Israeli strikes on Aleppo airport impede lifesaving aid, UN says
Air strikes on Syria’s Aleppo airport, believed to be conducted by Israel, are impeding the delivery of life-saving humanitarian aid to earthquake victims, the UN said on Wednesday.
The airport came under attack by Israeli jets on Tuesday, the Syrian government said, forcing Damascus to reroute all flights carrying earthquake aid either to Damascus or Latakia.
“The closure could have severe humanitarian implications for people in Aleppo, one of the worst earthquake-impacted governorates in Syria,” El-Mostafa Benlamlih, the UN resident coordinator in Syria, said in a statement.
The air strikes have delayed the delivery of life-saving health supplies like tetanus vaccines, diabetes medication, and blood transfusion equipment, the statement added.
The strikes have forced the UN to suspend their own flights as part of the UN Humanitarian Air Service (UNHAS) until at least 10 March.
"The impact of this closure impedes humanitarian access and could have drastic humanitarian consequences for millions of people who have been affected by the earthquake,” Benlamlih said.
The Aleppo airport has been a main delivery point for aid deliveries from regional countries like Saudi Arabia and the UAE as well. The earthquakes that struck Turkey and Syria a month ago left more than 50,000 dead, including around 6,000 in Syria, sparking a humanitarian crisis.
Israel has conducted hundreds of air strikes in Syria since 2011, targeting government troops, Iran-backed fighters and Hezbollah members. However, targeting airports and paralysing aviation has become more frequent in recent months.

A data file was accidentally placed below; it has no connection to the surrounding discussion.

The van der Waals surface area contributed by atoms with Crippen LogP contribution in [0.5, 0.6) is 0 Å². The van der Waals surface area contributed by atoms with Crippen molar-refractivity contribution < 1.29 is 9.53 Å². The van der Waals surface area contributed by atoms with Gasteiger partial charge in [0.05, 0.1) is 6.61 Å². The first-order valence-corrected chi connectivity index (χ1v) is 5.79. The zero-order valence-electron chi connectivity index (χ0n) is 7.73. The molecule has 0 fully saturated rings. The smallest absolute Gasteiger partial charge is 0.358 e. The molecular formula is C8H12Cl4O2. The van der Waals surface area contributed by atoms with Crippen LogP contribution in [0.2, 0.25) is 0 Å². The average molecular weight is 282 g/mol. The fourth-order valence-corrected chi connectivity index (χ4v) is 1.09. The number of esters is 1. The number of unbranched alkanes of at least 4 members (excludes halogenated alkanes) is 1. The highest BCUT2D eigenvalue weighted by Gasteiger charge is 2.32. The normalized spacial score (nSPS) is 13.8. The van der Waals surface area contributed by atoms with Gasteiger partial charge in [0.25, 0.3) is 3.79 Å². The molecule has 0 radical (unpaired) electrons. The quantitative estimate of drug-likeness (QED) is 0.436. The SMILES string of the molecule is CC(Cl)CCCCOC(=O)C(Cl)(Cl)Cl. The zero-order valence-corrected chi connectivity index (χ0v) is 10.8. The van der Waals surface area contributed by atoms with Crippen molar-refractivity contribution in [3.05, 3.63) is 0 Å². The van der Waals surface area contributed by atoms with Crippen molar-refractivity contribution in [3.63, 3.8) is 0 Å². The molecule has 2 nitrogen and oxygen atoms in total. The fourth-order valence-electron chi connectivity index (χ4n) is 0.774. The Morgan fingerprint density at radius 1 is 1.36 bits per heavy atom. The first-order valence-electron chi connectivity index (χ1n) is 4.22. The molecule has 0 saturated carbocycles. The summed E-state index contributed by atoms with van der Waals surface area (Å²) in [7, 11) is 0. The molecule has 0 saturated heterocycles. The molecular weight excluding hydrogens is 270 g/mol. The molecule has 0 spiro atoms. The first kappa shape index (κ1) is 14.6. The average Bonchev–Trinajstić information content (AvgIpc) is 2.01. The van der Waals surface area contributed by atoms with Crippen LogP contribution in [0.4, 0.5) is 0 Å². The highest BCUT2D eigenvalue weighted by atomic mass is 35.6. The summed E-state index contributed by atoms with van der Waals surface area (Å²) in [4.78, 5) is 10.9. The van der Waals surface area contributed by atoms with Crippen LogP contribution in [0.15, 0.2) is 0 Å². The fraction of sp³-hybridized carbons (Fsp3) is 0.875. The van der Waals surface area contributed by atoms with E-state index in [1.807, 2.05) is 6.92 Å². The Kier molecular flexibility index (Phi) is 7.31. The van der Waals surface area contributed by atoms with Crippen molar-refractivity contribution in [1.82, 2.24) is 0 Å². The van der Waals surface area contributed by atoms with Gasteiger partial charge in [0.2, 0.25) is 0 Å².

At the start of this year, the Israeli military attacked Damascus International Airport, rendering it temporarily out of service and leaving two Syrian soldiers dead.
Last month, at least five people were killed when suspected Israeli air strikes hit residential neighbourhoods and other locations in Damascus.
The quake response has been caught up in debates over Syria’s civil war. Residents of opposition-held territory in the northwest, along with rights groups, have criticised the UN’s slow response to the catastrophe, which disrupted the only international border crossing into Syria.
President Bashar al-Assad and his Russian backers have long tried to limit aid moving directly into rebel-held territory. Last Month, Assad said he would allow the Bab al-Salam and Al Ra’ee border crossings from Turkey to northwest Syria to open for three months for aid deliveries.
Analysts and regional officials have described the disaster as an "inflection point" in Assad’s efforts to reemerge from nearly a decade of isolation following his country’s war. In February, the US announced it was easing sanctions on Syria for 180 days for transactions related to earthquake relief efforts.
This article is available in French on Middle East Eye French edition.
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